“If that is the metric by which we determine economic health and access to concessionary financing, and our ability to borrow ourselves out of a crisis or to spend ourselves out of a crisis, it is clearly a flawed measure,” he said.
He noted that within three hours last Christmas Eve, a trough system left damage and loss in St. Vincent equal to 17 percent of GDP, while the country also suffered natural disasters in 2010, and 2011 – the loss and damage from each of which was in double digits.
This, however, is the measure by which the World Bank, the IMF determine the economic strength of Caribbean countries, Gonsalves said, adding that these international institutions do not consider the region’s vulnerabilities.
“The Caribbean small island developing states are among the most heavily indebted states in the world,” Gonsalves said, noting that the debt-to-GDP ratio in the region ranges from 20 percent in Haiti – which received significant debt forgiveness after the 2010 earthquake – to 139 percent in Jamaica, with St. Kitts and Nevis and Grenada at 105 and 115 per cent, respectively, even as the European Union has set itself a debt-to-GDP ratio of 65 per cent.
“If your debt-to-GDP ratio is 139 percent and you are struck by a natural disaster… how do you borrow yourself out of that crisis? Where do you find money immediately to build your roads, your houses, your bridges, your hospitals that have been damaged? How can you set money aside in preparation for the next climate event if you have a debt to GDP ratio of over 100 per cent or approaching 100 per cent, and your debt servicing charges are that high?” Gonsalves said.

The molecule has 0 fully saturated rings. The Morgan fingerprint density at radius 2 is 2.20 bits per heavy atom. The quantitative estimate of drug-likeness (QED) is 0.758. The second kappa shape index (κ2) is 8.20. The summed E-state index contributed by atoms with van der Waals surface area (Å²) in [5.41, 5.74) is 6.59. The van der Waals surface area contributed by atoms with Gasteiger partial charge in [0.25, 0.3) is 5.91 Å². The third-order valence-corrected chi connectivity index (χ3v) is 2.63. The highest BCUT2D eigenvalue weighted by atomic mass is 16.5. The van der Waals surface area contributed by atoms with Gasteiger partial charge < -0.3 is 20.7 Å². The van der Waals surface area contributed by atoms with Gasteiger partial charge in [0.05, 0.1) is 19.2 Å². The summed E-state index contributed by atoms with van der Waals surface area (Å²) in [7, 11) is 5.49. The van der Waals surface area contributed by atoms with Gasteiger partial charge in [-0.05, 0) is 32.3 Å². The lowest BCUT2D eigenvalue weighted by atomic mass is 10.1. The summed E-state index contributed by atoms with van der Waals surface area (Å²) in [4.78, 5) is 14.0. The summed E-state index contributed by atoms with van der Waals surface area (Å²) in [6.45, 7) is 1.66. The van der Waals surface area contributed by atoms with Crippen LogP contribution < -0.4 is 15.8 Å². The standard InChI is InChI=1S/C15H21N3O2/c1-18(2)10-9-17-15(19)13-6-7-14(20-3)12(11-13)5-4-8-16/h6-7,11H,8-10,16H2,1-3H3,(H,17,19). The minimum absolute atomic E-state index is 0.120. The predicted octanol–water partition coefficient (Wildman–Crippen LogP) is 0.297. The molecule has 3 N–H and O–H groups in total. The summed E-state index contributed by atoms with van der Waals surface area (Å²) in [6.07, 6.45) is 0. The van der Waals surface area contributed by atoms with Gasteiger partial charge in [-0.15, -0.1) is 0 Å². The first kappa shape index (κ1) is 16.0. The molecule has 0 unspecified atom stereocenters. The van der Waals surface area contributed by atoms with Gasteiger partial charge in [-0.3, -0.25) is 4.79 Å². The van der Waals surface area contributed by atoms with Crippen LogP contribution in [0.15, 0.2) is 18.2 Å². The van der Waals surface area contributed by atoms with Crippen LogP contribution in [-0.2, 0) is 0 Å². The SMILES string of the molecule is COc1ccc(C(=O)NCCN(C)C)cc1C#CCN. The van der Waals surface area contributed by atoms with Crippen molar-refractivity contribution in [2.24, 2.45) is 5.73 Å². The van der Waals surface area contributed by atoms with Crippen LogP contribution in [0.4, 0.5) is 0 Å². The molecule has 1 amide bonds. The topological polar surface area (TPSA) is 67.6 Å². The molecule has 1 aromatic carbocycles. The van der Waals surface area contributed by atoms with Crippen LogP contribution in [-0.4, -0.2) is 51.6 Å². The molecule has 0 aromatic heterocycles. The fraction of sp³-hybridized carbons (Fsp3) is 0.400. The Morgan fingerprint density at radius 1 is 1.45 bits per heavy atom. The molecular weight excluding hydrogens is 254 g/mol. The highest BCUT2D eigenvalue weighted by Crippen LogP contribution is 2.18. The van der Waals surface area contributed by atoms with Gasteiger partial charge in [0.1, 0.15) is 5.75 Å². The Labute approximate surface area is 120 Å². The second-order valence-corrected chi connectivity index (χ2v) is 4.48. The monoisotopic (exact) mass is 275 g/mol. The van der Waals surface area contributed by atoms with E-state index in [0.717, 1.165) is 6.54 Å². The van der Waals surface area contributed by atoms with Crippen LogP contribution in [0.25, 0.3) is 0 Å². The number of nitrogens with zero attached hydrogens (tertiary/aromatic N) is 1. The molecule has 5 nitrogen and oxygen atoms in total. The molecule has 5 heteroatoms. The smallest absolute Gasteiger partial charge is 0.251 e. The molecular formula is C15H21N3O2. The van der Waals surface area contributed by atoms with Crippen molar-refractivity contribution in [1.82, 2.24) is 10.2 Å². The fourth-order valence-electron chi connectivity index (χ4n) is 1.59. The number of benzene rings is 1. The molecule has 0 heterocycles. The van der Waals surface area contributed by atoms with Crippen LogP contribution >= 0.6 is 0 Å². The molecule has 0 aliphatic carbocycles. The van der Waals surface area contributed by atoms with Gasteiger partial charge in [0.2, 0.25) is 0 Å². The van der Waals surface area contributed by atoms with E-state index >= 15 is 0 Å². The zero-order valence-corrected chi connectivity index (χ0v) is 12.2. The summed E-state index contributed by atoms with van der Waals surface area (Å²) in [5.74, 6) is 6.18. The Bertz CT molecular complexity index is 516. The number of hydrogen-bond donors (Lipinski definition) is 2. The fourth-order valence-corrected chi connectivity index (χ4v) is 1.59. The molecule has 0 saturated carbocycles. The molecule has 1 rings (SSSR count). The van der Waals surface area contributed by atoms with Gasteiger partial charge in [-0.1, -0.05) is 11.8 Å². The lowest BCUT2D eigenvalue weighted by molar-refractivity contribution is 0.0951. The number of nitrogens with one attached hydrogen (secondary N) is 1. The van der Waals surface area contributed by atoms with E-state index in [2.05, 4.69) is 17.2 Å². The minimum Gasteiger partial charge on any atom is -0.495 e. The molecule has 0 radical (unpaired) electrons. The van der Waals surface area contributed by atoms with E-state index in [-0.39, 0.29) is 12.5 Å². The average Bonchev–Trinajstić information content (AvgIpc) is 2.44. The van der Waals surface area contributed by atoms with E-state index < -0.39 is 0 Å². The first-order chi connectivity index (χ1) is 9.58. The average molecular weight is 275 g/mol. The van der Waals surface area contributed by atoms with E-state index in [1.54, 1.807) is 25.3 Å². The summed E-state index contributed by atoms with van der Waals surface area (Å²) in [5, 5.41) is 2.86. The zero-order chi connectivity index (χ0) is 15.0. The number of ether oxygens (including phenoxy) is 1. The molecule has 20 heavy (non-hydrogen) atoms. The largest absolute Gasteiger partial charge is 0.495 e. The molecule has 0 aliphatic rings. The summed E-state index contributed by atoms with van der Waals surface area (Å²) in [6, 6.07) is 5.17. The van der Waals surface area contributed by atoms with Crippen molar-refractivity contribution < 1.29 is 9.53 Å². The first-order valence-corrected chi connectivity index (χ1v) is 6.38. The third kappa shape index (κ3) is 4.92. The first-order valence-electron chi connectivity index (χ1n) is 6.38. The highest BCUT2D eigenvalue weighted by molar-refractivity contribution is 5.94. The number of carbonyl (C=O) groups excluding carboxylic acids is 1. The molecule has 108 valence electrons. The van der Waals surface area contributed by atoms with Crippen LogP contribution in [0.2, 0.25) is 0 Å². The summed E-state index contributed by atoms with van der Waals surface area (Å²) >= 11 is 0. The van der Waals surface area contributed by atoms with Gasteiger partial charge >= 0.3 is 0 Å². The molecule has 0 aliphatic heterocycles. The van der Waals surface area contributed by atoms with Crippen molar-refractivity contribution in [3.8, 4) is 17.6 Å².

Agreeing with Wescot-Williams and Maharaj that there is strength in unity, Gonsalves, who serves as foreign affairs minister for St. Vincent and the Grenadines, said the upcoming Third United Nations Conference on Small Island Developing States (SIDS) in Samoa is an ideal opportunity for regional countries to do more than just talk about collaboration.
“The issue of how we are ranked and classified has to be rectified – not addressed, not flagged, not considered. It has to be rectified in Samoa. That has to be one of our prime objectives going into this conference,” he said.
The Samoa conference will be held from Sep. 1-4 under the theme “The Sustainable Development of Small Island States Through Genuine and Durable Partnerships”.
It will seek to assess progress and remaining gaps; renew political commitment by focusing on practical and pragmatic actions for further implementation; identify new and emerging challenges and opportunities for the sustainable development of SIDS and means of addressing them; and identify priorities for the sustainable development of SIDS to be considered in the elaboration of the post-2015 U.N. development agenda.
Maharaj said “one big challenge” for his organisation is the advancement of the interest of small states.
“When I think about the Caribbean and I think about development…we need to think about development not only in terms of five years, 10 years or 15 years,” he said.
“I would like to think about and imagine what will the Caribbean be in the year 2050 at the time when our grand- and great-grandchildren will be around and many of us won’t be here,” Maharaj added.